Alabama and Ohio State have lost. Clemson has lost twice. Georgia is in pole position for a first national title in more than 40 years. But in a college football year of the unexpected, perhaps the most startling news is this: Cincinnati is the No. 2 team in the country.
With a record of 6-0, the Bearcats are now in line to be the first non-Power 5 team to make the four-team College Football Playoff. (Notre Dame is an independent in football, but its storied history, huge fan base and big budget mean it is considered the equivalent of a Power 5 team.)
But will Cincinnati make it? And how did this happen in a sport in which a handful of elite teams always seem to be at the top?
Where did Cincinnati come from?
Cincinnati does not have a storied football history. It has never won a major bowl game — the Bearcats have an 8-9 record in bowls — and was 4-8 as recently as 2017, Coach Luke Fickell’s first season. But under Fickell the team has since vaulted up the college football hierarchy with just two, three and one losses the last three seasons.
Last year, Cincinnati was undefeated in the regular season but was overlooked for the playoff and lost to Georgia in the Peach Bowl. The team was ranked No. 8 in the Associated Press Top 25 going into this season, a sign that it was at least on the radar of fans and the news media.
Are the Bearcats going to make the playoff?
Just about everyone agrees that Cincinnati must finish the regular season undefeated to make the playoff.
The Bearcats have finished their nonconference schedule and now must play only fellow American Athletic Conference teams. Most of those teams are not especially strong: Cincinnati is favored by 28 points at Navy this weekend, for example.
The biggest danger in the six games left on Cincinnati’s regular season schedule is Southern Methodist, which is 6-0 and the only other ranked team in the American at No. 21. The game is in Cincinnati, however, and the Bearcats could easily be two-touchdown favorites. After the season, Cincinnati must play in the conference championship game, quite possibly against S.M.U. again. If the Bearcats do win the regular season crown, they will host this game as well.
There is another wrinkle to Cincinnati’s playoff hopes beyond the results of games. When the first official playoff rankings come out on Nov. 2, there is no guarantee that Cincinnati’s spot will match its position in the A.P. poll, because the playoff committee is a different group of voters. In the past, the playoff committee has shown a reluctance to rank teams from smaller conferences very highly.
Fickell acknowledges that bigger teams, even with a loss, might be preferred: “Now, can Georgia get in with one loss? We’ve seen it. Alabama? Darn right. Ohio State? We’ve already seen it,” he said. “It is what it is. I think those teams do get the benefit because of what they’ve done. And I’m not saying they don’t deserve it, because they do.”
Are they really the second best team in the country?
Plenty of Power 5 believers are skeptical that any team from another conference could legitimately be ranked No. 2. Cincinnati played several weak teams to start the season, and their conference opponents are far below the quality found in, say, the Southeastern Conference.
But the team has one huge plus, a 24-13 victory over Notre Dame in South Bend. Notre Dame is otherwise 5-0, is ranked No. 13 and has defeated Wisconsin. Before the Cincinnati loss, Notre Dame was widely being propped up as a possible playoff participant.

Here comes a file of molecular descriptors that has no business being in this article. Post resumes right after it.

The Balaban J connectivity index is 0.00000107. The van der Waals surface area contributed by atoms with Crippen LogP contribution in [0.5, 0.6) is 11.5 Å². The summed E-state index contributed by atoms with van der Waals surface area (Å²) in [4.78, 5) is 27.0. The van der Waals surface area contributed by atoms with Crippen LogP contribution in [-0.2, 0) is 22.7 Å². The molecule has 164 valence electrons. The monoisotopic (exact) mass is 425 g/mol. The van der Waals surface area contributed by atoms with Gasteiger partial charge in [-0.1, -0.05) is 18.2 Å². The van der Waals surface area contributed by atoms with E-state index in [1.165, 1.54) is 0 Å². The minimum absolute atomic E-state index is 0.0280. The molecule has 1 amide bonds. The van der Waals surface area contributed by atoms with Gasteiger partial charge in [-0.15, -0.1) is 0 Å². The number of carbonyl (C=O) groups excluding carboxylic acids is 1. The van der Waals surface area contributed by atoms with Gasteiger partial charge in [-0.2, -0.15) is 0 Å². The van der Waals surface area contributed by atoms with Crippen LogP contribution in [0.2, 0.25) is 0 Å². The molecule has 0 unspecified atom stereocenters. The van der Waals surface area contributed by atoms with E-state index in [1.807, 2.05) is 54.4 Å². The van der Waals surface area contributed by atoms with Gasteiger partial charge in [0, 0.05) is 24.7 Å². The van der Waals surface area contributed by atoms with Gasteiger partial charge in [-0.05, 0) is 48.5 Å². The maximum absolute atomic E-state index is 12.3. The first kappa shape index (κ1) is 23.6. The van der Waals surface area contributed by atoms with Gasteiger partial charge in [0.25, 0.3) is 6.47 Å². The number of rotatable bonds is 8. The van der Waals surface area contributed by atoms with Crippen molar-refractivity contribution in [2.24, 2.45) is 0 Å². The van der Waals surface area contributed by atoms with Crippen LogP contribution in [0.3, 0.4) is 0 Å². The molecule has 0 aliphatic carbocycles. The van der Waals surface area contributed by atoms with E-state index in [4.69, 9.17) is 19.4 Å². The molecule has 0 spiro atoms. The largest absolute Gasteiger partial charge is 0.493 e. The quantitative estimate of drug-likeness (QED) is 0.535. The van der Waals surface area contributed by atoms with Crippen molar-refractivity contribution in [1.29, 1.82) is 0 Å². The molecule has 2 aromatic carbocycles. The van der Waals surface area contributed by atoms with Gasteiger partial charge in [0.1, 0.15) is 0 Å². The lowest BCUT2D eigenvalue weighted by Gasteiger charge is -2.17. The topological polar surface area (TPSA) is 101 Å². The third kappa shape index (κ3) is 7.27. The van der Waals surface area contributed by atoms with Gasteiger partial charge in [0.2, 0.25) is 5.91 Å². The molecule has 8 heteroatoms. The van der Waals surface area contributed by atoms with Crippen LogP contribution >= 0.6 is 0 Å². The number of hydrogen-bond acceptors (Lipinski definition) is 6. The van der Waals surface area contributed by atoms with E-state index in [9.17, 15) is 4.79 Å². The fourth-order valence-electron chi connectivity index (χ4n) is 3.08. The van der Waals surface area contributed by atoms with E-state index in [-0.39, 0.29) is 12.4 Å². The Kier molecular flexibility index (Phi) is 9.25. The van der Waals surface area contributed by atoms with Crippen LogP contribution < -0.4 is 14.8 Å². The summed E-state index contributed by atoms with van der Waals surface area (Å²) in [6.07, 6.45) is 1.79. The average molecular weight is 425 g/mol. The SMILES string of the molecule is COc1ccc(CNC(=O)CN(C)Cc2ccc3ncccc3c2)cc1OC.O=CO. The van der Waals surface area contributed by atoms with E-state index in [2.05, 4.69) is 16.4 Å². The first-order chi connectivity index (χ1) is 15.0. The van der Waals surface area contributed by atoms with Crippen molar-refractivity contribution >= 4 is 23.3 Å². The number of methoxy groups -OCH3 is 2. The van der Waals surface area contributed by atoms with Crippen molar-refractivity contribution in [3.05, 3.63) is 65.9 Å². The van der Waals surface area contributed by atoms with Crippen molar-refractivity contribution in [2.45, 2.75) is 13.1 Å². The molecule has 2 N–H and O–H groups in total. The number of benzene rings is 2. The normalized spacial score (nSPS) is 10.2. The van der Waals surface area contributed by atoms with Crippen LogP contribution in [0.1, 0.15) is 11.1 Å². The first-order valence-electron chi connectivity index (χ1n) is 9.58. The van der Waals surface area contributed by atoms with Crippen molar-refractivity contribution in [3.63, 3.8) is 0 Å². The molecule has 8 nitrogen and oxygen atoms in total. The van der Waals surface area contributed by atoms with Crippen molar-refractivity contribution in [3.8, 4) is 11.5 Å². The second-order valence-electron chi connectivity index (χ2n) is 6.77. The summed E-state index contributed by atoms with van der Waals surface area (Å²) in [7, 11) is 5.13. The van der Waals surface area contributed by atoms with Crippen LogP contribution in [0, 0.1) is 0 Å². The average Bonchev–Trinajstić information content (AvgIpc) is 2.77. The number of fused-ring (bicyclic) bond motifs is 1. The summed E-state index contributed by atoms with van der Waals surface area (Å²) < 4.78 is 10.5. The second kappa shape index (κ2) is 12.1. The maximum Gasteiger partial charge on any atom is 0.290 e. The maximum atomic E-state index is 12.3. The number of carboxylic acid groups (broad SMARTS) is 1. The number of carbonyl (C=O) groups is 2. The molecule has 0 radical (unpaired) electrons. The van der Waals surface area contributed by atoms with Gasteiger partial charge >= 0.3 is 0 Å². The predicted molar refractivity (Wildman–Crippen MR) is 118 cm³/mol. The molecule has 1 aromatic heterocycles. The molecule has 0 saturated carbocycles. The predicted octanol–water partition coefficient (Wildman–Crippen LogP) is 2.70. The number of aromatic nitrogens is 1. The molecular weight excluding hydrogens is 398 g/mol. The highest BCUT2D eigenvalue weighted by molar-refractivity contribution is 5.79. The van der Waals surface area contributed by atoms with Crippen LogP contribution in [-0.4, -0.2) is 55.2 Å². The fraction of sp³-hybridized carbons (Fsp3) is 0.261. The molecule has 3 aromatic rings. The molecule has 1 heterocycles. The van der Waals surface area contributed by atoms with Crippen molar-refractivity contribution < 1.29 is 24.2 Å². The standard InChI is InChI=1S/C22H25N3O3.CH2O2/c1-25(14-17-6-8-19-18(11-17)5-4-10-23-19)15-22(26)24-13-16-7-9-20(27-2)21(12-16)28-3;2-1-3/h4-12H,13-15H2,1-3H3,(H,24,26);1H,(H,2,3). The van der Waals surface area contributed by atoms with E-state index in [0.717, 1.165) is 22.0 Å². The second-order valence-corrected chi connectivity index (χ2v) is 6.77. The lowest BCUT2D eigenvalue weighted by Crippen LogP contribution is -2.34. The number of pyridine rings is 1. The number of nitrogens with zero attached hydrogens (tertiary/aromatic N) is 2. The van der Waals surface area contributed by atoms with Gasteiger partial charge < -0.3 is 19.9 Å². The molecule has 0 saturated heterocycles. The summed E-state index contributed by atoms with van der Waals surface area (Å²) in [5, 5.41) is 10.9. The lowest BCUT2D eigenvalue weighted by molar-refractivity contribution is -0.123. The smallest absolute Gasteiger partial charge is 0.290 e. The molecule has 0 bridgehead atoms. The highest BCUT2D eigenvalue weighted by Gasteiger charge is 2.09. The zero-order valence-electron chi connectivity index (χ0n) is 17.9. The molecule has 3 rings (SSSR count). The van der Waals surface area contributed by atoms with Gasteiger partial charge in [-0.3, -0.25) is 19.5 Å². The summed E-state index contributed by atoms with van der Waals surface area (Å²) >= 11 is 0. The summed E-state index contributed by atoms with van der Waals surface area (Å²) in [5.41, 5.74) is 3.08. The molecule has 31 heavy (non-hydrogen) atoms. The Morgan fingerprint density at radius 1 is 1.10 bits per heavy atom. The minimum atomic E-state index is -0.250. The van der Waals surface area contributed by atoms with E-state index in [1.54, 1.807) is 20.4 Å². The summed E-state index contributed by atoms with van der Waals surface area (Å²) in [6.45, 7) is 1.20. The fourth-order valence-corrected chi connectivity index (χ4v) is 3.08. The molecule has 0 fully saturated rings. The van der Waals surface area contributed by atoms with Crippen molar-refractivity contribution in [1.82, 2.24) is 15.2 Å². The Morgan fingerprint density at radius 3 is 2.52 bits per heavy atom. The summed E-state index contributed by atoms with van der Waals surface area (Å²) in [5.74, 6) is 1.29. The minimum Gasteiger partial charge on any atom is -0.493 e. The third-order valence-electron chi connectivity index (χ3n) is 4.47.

Still, computer rankings, which take into account margin of victory and strength of schedule, tend to rate Cincinnati a bit lower. Jeff Sagarin ranks the Bearcats fifth, and Kenneth Massey only ninth. Fivethirtyeight’s model gives them a 37 percent chance of making the playoff, fourth highest behind Georgia, Oklahoma and Alabama.
And as Cincinnati continues to play within the A.A.C., its strength of schedule may fall some in comparison to major-conference teams.
Look deeper into the stats and Cincinnati has some good numbers: It is scoring 43.5 points a game, sixth best in the nation, and surrendering just 13.7, third best. Jerome Ford’s 12 rushing touchdowns rank him second in the country.
How unusual is this?
No team from a conference outside the Power 5 — the Atlantic Coast, Southeastern, Big 12, Big Ten and Pac-12 Conferences — has ever made the playoff, and none has even come particularly close.
The inaugural playoff selections in the 2014 season set the tone: No non-Power 5 team was higher than Boise State, all the way down at No. 20.
Central Florida was the first team to really make an impact in the playoff rankings, finishing 12th in 2017 and eighth in 2018. And it took undefeated seasons to be ranked that high, still well removed from the top four spots.
Then last year, Cincinnati was 9-0 in the abbreviated regular season and matched Central Florida’s eighth-place finish. Still, it seemed as if even an undefeated team from one of the smaller conferences would never make the playoffs.
How could an expanded playoffs in the future change things?
The N.C.A.A. is expected to expand the playoffs in the future to 12 or eight teams. While most of the extra slots could go to Power 5 also-rans, there also could be more room for smaller conference schools having outstanding seasons.
But not a lot of spots. In the seven years of the playoff rankings, only four non-Power 5 schools have made the top 12. The proposals for expanded playoffs suggest reserving one spot at a minimum for smaller conference schools. As things stand, it seems unlikely that two or more will regularly get in.
Cincinnati won’t really be bothered though. By 2024, it will move to the Big 12.